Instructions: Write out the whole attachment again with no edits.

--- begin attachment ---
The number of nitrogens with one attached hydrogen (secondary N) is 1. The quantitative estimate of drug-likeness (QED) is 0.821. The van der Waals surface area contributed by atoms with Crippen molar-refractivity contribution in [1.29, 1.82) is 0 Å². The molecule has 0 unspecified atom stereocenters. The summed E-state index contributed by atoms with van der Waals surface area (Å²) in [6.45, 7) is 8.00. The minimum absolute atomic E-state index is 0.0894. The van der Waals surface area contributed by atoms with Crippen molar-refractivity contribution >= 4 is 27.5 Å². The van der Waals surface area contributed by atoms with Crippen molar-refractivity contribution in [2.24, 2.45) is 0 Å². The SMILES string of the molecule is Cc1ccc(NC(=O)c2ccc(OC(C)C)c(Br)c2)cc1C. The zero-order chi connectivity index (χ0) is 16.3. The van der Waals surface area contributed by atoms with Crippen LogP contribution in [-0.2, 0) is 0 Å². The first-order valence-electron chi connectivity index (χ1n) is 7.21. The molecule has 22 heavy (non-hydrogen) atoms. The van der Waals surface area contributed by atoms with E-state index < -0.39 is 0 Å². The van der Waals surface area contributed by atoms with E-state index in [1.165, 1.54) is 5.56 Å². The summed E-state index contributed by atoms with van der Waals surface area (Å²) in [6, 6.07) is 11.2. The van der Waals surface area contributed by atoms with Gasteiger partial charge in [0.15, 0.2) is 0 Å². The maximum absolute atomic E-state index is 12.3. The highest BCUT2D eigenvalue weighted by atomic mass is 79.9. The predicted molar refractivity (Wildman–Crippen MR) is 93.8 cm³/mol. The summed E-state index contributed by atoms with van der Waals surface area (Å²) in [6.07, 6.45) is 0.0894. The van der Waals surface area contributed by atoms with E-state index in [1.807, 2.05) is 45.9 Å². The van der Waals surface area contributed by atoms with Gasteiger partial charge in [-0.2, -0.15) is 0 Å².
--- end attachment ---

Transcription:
The number of nitrogens with one attached hydrogen (secondary N) is 1. The quantitative estimate of drug-likeness (QED) is 0.821. The van der Waals surface area contributed by atoms with Crippen molar-refractivity contribution in [1.29, 1.82) is 0 Å². The molecule has 0 unspecified atom stereocenters. The summed E-state index contributed by atoms with van der Waals surface area (Å²) in [6.45, 7) is 8.00. The minimum absolute atomic E-state index is 0.0894. The van der Waals surface area contributed by atoms with Crippen molar-refractivity contribution >= 4 is 27.5 Å². The van der Waals surface area contributed by atoms with Crippen molar-refractivity contribution in [2.24, 2.45) is 0 Å². The SMILES string of the molecule is Cc1ccc(NC(=O)c2ccc(OC(C)C)c(Br)c2)cc1C. The zero-order chi connectivity index (χ0) is 16.3. The van der Waals surface area contributed by atoms with Crippen LogP contribution in [-0.2, 0) is 0 Å². The first-order valence-electron chi connectivity index (χ1n) is 7.21. The molecule has 22 heavy (non-hydrogen) atoms. The van der Waals surface area contributed by atoms with E-state index < -0.39 is 0 Å². The van der Waals surface area contributed by atoms with E-state index in [1.165, 1.54) is 5.56 Å². The summed E-state index contributed by atoms with van der Waals surface area (Å²) in [6, 6.07) is 11.2. The van der Waals surface area contributed by atoms with Gasteiger partial charge in [0.15, 0.2) is 0 Å². The maximum absolute atomic E-state index is 12.3. The highest BCUT2D eigenvalue weighted by atomic mass is 79.9. The predicted molar refractivity (Wildman–Crippen MR) is 93.8 cm³/mol. The summed E-state index contributed by atoms with van der Waals surface area (Å²) in [6.07, 6.45) is 0.0894. The van der Waals surface area contributed by atoms with E-state index in [1.807, 2.05) is 45.9 Å². The van der Waals surface area contributed by atoms with Gasteiger partial charge in [-0.2, -0.15) is 0 Å².